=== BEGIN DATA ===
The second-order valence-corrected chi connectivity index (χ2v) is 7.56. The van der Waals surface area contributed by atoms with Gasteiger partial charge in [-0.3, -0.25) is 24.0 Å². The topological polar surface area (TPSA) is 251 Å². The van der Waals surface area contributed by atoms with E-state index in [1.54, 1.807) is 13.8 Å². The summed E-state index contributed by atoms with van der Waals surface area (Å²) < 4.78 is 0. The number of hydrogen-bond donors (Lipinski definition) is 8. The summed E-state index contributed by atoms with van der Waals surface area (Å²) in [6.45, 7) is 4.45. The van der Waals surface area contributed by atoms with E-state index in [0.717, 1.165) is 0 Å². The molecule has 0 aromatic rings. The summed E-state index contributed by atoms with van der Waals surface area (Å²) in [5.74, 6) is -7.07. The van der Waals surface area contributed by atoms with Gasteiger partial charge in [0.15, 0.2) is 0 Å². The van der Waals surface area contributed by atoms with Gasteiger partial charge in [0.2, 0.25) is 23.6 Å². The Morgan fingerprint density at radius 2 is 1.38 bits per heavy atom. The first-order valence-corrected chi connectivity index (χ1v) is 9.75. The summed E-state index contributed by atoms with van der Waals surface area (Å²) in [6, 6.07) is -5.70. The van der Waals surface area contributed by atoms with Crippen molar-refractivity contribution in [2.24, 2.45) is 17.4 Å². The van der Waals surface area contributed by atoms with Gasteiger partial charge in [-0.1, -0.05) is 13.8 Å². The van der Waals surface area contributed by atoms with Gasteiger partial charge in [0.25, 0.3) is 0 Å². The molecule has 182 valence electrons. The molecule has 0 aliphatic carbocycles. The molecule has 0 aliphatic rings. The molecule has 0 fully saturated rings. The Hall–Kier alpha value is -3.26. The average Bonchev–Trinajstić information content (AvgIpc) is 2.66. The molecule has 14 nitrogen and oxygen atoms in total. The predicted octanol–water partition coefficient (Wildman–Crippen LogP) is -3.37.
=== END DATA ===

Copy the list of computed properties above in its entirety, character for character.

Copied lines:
The second-order valence-corrected chi connectivity index (χ2v) is 7.56. The van der Waals surface area contributed by atoms with Gasteiger partial charge in [-0.3, -0.25) is 24.0 Å². The topological polar surface area (TPSA) is 251 Å². The van der Waals surface area contributed by atoms with E-state index in [1.54, 1.807) is 13.8 Å². The summed E-state index contributed by atoms with van der Waals surface area (Å²) < 4.78 is 0. The number of hydrogen-bond donors (Lipinski definition) is 8. The summed E-state index contributed by atoms with van der Waals surface area (Å²) in [6.45, 7) is 4.45. The van der Waals surface area contributed by atoms with E-state index in [0.717, 1.165) is 0 Å². The molecule has 0 aromatic rings. The summed E-state index contributed by atoms with van der Waals surface area (Å²) in [5.74, 6) is -7.07. The van der Waals surface area contributed by atoms with Gasteiger partial charge in [0.15, 0.2) is 0 Å². The van der Waals surface area contributed by atoms with Gasteiger partial charge in [0.2, 0.25) is 23.6 Å². The Morgan fingerprint density at radius 2 is 1.38 bits per heavy atom. The first-order valence-corrected chi connectivity index (χ1v) is 9.75. The summed E-state index contributed by atoms with van der Waals surface area (Å²) in [6, 6.07) is -5.70. The van der Waals surface area contributed by atoms with Crippen molar-refractivity contribution in [2.24, 2.45) is 17.4 Å². The van der Waals surface area contributed by atoms with Gasteiger partial charge in [-0.1, -0.05) is 13.8 Å². The van der Waals surface area contributed by atoms with Gasteiger partial charge in [0.25, 0.3) is 0 Å². The molecule has 182 valence electrons. The molecule has 0 aliphatic carbocycles. The molecule has 0 aliphatic rings. The molecule has 0 fully saturated rings. The Hall–Kier alpha value is -3.26. The average Bonchev–Trinajstić information content (AvgIpc) is 2.66. The molecule has 14 nitrogen and oxygen atoms in total. The predicted octanol–water partition coefficient (Wildman–Crippen LogP) is -3.37.